March 20th, International Day of Happiness
Why do good things always happen to certain people?
The answer is very simple and it is not just about luck. According to Dr. Marian Rojas, it is because of how they react and interpret what happens to them. Happiness is not about what happens to us, but how we experience what happens to us. Good or bad, there are people who always see it as an opportunity. Their brain is predisposed to this way of thinking.
In 2019, a best-selling book in Spanish was How do you make good things happen to you? written by psychiatrist Marian Rojas Estapé. She talks about happiness from the point of view of psychiatry and believes that there are three factors that determine our way of acting:
1. Our belief system. We all have a series of beliefs in which we have been educated. In our homes, we have seen how our parents react to problems and this can limit us when facing issues.
2. Our state of mind. Your best or worst version depends on your mood. Depending on how I am, receiving good or bad news has more or less of an impact. If one is usually in a good mood, all bad news is less bad. If one is always angry or feeling burdened, good news is less good and bad news can appear worse.
3. ‘The ascending activating system’. This system is located in the brain stem and filters what it receives from reality, capturing only what our brain is interested in. For example, a pregnant woman may only focus on pregnant women in the street and an injured person only notice people on crutches… There is a famous phrase that goes: “What the heart really wants, the mind ends up showing you.”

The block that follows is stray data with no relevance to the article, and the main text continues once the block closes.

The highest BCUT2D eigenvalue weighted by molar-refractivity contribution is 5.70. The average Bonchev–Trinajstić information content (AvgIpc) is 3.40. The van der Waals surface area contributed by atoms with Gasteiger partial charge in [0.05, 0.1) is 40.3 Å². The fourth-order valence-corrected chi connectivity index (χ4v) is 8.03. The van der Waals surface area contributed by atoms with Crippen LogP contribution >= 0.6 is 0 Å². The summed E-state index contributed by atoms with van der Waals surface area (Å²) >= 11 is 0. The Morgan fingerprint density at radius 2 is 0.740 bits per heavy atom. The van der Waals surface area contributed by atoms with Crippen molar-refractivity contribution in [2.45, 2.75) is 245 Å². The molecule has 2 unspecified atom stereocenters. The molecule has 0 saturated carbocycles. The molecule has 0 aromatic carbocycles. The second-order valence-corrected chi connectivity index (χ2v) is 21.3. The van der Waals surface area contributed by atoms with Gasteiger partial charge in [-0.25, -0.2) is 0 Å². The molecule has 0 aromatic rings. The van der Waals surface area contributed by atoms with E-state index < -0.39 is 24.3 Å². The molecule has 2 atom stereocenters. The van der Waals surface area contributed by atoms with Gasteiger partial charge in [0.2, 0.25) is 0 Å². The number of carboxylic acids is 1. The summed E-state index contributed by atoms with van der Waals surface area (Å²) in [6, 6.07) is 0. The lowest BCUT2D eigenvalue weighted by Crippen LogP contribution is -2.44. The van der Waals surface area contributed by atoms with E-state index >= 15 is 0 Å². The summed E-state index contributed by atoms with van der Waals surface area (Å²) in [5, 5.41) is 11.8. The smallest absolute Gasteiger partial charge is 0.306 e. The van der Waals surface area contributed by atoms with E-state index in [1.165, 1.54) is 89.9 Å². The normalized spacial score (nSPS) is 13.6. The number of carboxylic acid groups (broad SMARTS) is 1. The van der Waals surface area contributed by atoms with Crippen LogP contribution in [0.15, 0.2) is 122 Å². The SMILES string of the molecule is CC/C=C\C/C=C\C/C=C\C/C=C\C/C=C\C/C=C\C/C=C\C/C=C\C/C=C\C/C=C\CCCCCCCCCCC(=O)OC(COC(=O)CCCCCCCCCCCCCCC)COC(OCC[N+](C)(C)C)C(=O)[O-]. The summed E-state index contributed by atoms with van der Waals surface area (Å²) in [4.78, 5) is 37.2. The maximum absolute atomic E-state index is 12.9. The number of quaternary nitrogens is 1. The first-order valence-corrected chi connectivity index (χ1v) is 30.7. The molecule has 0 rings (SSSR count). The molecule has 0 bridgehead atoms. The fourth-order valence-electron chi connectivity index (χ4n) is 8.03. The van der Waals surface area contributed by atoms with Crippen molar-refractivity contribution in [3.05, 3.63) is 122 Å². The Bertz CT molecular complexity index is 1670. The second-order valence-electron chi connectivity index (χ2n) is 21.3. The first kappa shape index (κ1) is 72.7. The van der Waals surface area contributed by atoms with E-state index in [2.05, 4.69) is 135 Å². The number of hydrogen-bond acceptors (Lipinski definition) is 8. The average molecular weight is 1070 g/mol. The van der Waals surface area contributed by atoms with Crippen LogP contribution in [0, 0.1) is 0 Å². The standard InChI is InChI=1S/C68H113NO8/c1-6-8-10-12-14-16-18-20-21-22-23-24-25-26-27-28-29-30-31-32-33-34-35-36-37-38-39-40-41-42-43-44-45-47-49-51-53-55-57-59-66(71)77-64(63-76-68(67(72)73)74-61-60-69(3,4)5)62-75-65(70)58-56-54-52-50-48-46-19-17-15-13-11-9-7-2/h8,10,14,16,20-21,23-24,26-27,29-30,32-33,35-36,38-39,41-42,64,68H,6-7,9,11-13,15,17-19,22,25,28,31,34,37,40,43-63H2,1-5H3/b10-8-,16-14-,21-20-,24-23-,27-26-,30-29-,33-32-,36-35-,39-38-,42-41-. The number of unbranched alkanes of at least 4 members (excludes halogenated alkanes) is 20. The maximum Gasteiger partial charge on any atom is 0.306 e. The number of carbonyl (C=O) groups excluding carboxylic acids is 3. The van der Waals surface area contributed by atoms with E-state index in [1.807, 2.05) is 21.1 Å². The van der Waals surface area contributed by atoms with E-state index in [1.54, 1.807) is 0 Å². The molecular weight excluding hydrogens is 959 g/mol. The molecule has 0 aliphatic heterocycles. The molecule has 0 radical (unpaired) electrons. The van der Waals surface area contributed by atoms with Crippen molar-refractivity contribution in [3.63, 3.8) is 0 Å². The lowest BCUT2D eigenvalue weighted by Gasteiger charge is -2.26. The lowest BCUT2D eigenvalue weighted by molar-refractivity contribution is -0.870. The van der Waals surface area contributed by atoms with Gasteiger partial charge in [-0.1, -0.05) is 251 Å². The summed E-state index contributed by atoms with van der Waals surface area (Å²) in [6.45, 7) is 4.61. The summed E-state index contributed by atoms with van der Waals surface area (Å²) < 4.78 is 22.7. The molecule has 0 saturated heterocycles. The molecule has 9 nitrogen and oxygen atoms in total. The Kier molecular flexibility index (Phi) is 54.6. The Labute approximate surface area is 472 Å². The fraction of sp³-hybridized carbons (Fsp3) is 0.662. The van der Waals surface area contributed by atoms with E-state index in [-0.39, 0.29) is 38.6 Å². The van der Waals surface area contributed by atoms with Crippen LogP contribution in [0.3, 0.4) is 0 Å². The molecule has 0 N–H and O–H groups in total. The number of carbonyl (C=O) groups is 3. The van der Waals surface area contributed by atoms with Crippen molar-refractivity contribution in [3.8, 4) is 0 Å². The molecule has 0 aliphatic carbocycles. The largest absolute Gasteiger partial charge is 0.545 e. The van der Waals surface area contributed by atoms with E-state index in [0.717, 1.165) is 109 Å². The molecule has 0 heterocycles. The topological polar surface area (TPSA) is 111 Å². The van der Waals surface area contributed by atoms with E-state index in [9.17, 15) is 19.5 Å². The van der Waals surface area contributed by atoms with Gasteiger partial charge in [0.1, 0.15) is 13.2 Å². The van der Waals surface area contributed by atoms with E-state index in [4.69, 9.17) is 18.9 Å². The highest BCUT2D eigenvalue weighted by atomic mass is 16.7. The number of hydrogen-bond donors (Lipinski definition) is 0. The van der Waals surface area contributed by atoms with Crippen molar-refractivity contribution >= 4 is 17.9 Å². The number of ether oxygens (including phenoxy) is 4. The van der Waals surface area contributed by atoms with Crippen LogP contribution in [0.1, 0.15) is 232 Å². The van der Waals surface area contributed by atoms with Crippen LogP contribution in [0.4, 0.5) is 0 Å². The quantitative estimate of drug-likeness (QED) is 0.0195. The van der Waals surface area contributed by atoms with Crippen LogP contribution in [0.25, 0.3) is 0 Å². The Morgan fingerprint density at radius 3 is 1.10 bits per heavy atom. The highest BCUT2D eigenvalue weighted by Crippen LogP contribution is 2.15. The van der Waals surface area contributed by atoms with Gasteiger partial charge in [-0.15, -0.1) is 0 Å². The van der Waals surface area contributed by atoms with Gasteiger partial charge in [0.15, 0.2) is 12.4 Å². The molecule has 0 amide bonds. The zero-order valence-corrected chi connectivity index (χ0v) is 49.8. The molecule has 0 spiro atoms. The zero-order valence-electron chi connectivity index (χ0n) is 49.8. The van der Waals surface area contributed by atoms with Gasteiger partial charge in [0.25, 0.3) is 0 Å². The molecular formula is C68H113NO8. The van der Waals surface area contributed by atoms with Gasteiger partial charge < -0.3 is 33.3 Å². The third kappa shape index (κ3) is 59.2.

According to Dr. Rojas, we live in a very advanced but very sick society. In fact, 20% of the population is on medication for mood issues. And this is because we live in a constant state of alert. This scientifically has a very important consequence: we generate so much cortisol that causes inflammation in our brain. Cortisol is a hormone that is at a low level at night and rises in the morning. Our body secretes the substance to make us active but the problem is when living under constant stress or under threat, we secrete it in such excessive amounts that our mind cannot deal with it.
What physical and psychological symptoms are we talking about?
Our eyes are twitching, our hair falling out, hives, migraines, fibromyalgia, muscle spasms, irritable bowel syndrome… We feel uptight with people around us, have lapses in concentration or memory, sleep problems. If cortisol levels don’t drop at night, it’s impossible to sleep well as the body is intoxicated with cortisol.
How can we learn to manage cortisol so that we react in an appropriate manner and are therefore happier? Rojas recommends several things:
1. Exercise. Sport eliminates cortisol. In fact, our body performs better when used to physical exercise.
2. Educate our thoughts. Every emotion is preceded by a thought, and those emotions affect our cells, so it is important to educate the thought. Don’t let your inner voice boycott your mood. When the brain becomes excited, it transforms and more blood flows through the prefrontal cortex of the brain.
3. Detoxification of screens – meditation, relaxation. The screen stimulates people’s brains excessively, causing problems and altering our brain system. Smartphones have accustomed us to instant gratification, but who can say that we have become smarter since using smartphones? It numbs many of the functions of our brain, so the more we can disconnect throughout our day, the better.
This is just a short summary of what you can discover in this bestseller and a great way to celebrate the International Day of Happiness. Did you know that the United Nations decreed it only 7 years ago? In November in our 5th Conference, we will also discuss how happiness influences homes from the point of view of psychiatry.
Don’t miss it! Register here